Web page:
Hernandez wrote, “The proposals are modest, but they represent a rare concession from state leaders, who have faced attacks from parents and teachers in recent weeks over the rollout of a tougher set of standards known as the Common Core.”

In the article, Jane Hirschmann, co-chairwoman of Time Out From Testing, stated that,“All this emphasis is being put on testing, instead of developing an enriched curriculum that produces real learning for children.”  Hirschmann also indicated that the commissioner’s concessions would not satisfy those critical of the level of testing associated with the Common Core.

So what does all of this mean for those outside of New York?  It means that one of the largest adopters of the CCSS is experiencing significant growing pains.  It means that despite the federal government’s attempt to homogenize education, states are beginning to adjust teaching and testing to meet the needs of their students.

Let’s hope that the other states that are a step behind New York in adopting the Common Core State Standards are paying attention.  If so, they can avoid making the same missteps and foster a smoother adoption of the standards.

Link to full article in NY Times:

Let’s Challenge the “Testing Juggernaut”

Arnold Dodge and Charles Lavine have an article in Valerie Strauss’ Answer Sheet column in today’s Washington Post.  It’s titled, “Legislator, educator challenging ‘testing juggernaut’.”  Dodge is an associate professor and chair of the Department of Educational Leadership and Administration at Long Island University-Post.  Lavine is a member of the New York State Assembly.  It is rare to have educators and politicians collaborate.  Their article speaks to the growing number of parents and teachers who continue to question the state of testing in America.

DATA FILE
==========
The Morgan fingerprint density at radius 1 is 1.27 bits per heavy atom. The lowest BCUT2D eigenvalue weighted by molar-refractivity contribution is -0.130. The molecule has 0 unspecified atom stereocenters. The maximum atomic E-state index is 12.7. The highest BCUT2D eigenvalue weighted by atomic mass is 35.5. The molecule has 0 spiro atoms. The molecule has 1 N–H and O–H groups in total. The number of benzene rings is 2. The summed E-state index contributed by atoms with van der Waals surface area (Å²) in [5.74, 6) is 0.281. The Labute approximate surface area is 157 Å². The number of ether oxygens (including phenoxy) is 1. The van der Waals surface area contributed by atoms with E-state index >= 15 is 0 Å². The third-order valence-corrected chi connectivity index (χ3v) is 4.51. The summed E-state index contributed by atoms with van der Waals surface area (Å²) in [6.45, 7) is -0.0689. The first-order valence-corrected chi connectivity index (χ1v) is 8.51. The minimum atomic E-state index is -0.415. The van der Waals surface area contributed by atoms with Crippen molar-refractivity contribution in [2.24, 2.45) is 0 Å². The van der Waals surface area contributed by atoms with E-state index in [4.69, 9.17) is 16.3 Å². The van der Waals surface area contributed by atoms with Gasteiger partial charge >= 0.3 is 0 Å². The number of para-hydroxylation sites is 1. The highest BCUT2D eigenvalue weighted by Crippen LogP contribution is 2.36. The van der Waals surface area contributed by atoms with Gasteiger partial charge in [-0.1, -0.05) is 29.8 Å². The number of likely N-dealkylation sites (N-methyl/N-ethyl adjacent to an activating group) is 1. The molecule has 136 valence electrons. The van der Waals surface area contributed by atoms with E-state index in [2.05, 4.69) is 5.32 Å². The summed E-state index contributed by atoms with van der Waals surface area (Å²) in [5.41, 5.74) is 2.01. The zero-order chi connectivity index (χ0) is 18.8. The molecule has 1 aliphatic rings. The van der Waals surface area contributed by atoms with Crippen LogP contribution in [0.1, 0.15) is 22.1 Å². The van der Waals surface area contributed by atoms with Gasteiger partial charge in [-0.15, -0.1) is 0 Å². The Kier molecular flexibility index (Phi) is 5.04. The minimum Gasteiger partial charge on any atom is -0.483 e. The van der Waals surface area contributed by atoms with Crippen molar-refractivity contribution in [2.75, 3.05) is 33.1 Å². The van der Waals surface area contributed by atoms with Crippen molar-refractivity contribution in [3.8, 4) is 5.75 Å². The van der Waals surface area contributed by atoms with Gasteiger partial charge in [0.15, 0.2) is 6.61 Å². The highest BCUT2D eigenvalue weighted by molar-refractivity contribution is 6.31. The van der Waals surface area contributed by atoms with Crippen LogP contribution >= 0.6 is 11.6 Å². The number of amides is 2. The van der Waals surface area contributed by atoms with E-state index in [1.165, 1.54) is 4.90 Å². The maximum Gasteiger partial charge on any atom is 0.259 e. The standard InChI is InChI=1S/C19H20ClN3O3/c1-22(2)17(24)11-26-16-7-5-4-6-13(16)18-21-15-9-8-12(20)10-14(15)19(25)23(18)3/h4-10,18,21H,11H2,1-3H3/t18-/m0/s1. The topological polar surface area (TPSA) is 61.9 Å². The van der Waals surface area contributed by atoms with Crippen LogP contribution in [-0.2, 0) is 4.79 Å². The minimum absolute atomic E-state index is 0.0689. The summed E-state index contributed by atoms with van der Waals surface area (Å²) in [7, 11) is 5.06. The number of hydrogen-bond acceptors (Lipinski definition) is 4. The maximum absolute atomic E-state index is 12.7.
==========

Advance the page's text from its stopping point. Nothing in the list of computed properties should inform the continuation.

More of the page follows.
Dodge and Lavine write:

“The current testing regimes, which impact every facet of school life, are crippling our students’ ability to learn, grow and develop. A recent national poll by PDK/Gallup found the public less than enthusiastic about significant increases in testing, with 41% of respondents saying that additional testing made no difference in school performance and 36% responding that it had hurt school performance.”

At what point will federal and state education officials realize that NCLB and Race to the Top were, and are, poor initiatives that have led to little or no change in the academic achievement of our students?  How long will it take until we realize that we are over-testing our students?

Dodge and Lavine argue that, “We need a rich curriculum, assessment and measurements that are formative and diagnostic for teacher use, an honest look at our current strengths in the worldwide education stage, and an understanding that stressed out kids will not be successful learners.”